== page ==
How bricks and mortar can help the police connect with the public
Whenever I go out to talk to the public, as I have been doing since being elected as Police and Crime Commissioner, one thing always jumps out at me.
They want to see more police officers on the ground, and they want to find it easier to contact them.
My Police and Crime Plan, being unveiled next month, includes a key priority of making police more visible and connected. This is about making sure officers fulfil a role in preventing crime, while also ensuring residents know their local police, see them around and can contact them when necessary.
Since taking up the post I’ve been working with the Chief Constable to get a better understanding of how we can improve the connections between the Force and the public it serves. We’ve made a good start on this, and I will make sure this is close to the top of our agendas over the next few years.
There’s a few elements to this area of work. Firstly, it’s about making sure the new officers we’re recruiting as part of the Government’s uplift programme are put in the right place – in our Neighbourhood Policing Teams. We now have an agreement in principle for this to happen, ensuring they go straight where they’re needed.
It’s also about looking again at the Neighbourhood Engagement Commitment initiative, which sets out how communities can communicate as effectively as possible with their local officers, in order to ensure those teams keep their promises to provide localised services that work for our residents.
But it’s about another thing – bricks and mortar.
Like many forces, Dorset Police has an aging estate of buildings, some of which have seen better days.
I’m keen to make sure we address this issue to make sure we get the most effective use possible out of these buildings. We need to make sure they’re used to provide the best possible benefit, both operationally and to the community, as well as ensuring they are as sustainable, environmentally friendly and economical as they can be, and it’s likely to mean that investment is needed.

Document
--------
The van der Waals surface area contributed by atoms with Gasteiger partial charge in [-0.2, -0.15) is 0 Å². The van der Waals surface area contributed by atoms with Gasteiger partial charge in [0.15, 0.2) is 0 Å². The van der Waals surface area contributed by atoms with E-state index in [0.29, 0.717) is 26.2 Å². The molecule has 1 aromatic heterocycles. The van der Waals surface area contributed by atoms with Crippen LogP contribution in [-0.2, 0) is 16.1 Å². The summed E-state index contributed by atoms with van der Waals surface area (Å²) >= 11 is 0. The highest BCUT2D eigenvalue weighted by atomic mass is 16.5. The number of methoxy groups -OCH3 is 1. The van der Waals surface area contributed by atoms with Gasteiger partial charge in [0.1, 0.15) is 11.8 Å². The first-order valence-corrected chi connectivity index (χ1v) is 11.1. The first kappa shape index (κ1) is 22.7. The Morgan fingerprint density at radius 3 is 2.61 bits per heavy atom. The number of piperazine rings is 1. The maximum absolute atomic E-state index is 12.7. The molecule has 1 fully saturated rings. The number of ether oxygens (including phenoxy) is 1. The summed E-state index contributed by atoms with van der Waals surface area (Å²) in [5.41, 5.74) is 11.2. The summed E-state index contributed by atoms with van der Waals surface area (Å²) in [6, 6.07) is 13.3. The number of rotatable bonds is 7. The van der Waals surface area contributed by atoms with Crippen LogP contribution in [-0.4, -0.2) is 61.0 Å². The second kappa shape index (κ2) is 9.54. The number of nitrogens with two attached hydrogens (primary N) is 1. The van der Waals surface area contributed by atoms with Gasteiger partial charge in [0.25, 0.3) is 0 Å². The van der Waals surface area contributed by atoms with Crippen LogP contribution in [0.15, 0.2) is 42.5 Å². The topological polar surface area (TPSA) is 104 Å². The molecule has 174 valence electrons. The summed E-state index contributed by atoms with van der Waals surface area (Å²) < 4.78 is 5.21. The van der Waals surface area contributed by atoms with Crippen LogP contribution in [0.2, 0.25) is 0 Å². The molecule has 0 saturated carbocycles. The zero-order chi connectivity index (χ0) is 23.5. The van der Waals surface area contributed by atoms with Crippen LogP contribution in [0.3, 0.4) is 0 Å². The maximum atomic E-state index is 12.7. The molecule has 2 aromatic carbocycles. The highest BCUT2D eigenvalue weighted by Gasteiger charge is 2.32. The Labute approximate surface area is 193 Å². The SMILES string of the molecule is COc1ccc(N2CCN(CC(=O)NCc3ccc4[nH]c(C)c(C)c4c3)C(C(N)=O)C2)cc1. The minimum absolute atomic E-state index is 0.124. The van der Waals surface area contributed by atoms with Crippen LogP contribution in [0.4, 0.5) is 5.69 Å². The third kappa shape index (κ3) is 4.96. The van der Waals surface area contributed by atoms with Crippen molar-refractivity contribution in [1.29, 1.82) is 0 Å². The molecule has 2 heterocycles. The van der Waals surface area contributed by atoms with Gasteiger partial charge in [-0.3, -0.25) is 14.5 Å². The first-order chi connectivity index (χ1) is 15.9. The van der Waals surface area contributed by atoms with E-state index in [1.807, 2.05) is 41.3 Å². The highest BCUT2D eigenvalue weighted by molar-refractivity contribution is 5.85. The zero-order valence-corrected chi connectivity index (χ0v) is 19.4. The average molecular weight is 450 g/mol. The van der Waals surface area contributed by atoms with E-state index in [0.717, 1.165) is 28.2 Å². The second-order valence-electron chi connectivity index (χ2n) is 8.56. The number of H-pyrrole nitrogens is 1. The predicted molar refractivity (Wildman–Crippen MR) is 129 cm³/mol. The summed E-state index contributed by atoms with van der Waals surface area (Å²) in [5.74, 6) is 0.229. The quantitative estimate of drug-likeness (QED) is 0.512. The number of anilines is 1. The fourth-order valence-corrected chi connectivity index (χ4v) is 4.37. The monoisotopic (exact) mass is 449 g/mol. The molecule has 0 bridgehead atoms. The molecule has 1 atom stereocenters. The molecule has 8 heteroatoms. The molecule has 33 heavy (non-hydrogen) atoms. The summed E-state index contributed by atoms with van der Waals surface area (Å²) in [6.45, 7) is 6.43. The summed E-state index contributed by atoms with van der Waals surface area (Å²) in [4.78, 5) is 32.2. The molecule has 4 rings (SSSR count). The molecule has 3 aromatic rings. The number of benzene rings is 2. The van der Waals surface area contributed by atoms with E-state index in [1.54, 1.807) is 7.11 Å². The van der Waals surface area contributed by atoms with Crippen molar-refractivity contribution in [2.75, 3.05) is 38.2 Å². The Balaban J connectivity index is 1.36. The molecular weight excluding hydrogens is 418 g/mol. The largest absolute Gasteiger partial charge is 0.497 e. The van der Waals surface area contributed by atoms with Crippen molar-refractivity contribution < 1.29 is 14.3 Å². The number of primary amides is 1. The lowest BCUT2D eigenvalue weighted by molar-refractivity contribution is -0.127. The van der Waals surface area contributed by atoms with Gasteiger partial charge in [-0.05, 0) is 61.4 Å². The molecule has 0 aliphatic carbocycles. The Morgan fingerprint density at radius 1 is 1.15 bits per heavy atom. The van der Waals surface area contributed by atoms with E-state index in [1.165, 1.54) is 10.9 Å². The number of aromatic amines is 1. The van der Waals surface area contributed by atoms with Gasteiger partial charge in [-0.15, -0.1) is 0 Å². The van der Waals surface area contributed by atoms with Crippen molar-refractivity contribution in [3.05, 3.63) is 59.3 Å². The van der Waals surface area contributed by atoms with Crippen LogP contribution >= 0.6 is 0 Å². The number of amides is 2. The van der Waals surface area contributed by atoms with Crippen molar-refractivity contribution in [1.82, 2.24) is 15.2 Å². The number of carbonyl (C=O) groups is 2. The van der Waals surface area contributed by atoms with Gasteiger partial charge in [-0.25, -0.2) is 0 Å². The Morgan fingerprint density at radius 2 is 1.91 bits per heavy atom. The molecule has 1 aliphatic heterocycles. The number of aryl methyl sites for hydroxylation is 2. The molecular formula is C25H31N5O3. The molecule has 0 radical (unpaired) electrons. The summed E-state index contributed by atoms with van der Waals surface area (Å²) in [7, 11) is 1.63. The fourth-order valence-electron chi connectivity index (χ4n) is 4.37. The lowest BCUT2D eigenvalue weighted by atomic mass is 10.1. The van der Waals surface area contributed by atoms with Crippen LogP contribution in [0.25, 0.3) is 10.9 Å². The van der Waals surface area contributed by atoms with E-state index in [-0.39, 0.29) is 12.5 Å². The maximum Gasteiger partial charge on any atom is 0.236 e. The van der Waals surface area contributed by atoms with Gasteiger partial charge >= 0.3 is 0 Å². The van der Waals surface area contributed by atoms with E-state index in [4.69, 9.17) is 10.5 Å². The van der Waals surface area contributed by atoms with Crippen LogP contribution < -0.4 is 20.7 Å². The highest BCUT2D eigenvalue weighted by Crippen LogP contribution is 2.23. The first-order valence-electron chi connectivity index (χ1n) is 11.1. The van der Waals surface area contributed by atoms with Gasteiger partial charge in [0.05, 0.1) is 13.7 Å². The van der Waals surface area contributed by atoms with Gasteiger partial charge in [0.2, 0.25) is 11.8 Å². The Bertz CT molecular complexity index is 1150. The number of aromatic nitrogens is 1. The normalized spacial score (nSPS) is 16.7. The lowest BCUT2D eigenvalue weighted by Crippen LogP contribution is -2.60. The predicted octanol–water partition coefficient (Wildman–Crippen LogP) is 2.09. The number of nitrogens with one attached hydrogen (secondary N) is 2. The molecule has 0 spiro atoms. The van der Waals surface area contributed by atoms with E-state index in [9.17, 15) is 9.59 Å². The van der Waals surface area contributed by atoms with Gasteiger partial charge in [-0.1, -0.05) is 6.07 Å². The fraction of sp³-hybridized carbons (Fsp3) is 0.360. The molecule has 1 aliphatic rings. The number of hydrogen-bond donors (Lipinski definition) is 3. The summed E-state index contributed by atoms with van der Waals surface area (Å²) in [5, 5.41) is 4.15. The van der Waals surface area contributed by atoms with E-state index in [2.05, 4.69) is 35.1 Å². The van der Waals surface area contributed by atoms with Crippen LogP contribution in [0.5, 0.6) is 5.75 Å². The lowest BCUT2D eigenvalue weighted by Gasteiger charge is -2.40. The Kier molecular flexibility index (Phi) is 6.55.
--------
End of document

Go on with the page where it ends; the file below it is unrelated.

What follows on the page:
Service is changing
Our police service is changing, the community it serves is constantly changing, and it’s important the estate changes in order to best accommodate this.
For example, as the uplift programme means more officers are being recruited, there is the need to store more equipment and vehicles securely. As our officers are equipped with new and better equipment such as smart devices, we need to ensure there are secure digital connections and charging points in place. And, as population and crime trends shift over the decades, it may be that some of our buildings just aren’t in the most efficient location anymore.
Everything has the ultimate aim of improving the service to the public and we need to do this, not just by investing in our people, but by improving the estate and infrastructure.
Of course, it’s important that as we do this, we get as much ‘bang for our buck’ as possible – I’m very keen to ensure none of this work contradicts another of my priorities, that of making every penny count. So, as much as anything, this is about how we use these buildings.
Getting the best of premises
I have called for a review of the estate, looking into how police presence can be increased in our buildings and behind front desks, as well as how we can think more flexibly about making sure officers are out and about, able to see and be seen by the public. That review is now in place and I look forward to being able to come back to you with more information in the future.
Work is taking place across the county to examine how we can get the best of our premises.
This includes looking into which buildings need repairing or upgrading, so they can serve their purpose properly. This might mean reinvesting in some parts of the estate, or modernising our training facilities, so officers and staff can do their jobs better or more efficiently, making the best use of new technology. In some cases, it may even mean looking into how we can save money by sharing buildings with those other public sector organisations we already work closely with.
We can also change how we use some of our buildings to ensure more operational activity, rather than administration, is carried out there.
And we can develop new options in some of our more rural locations, where I know residents get frustrated about how they can make face-to-face contact with police officers.
Discussion with residents
But I’m also keen to have a discussion with local residents about what changes they want to see and how they want to feel more connected to their Force – and that includes how police buildings are used in the future.
I’ll be talking more about this over the next few months, but I hope this sets out what I am hoping to achieve.
Ultimately, it’s very simple. I want Dorset Police to be more visible and better connected with the public – making sure we’re using our buildings in the best way will help them to achieve this.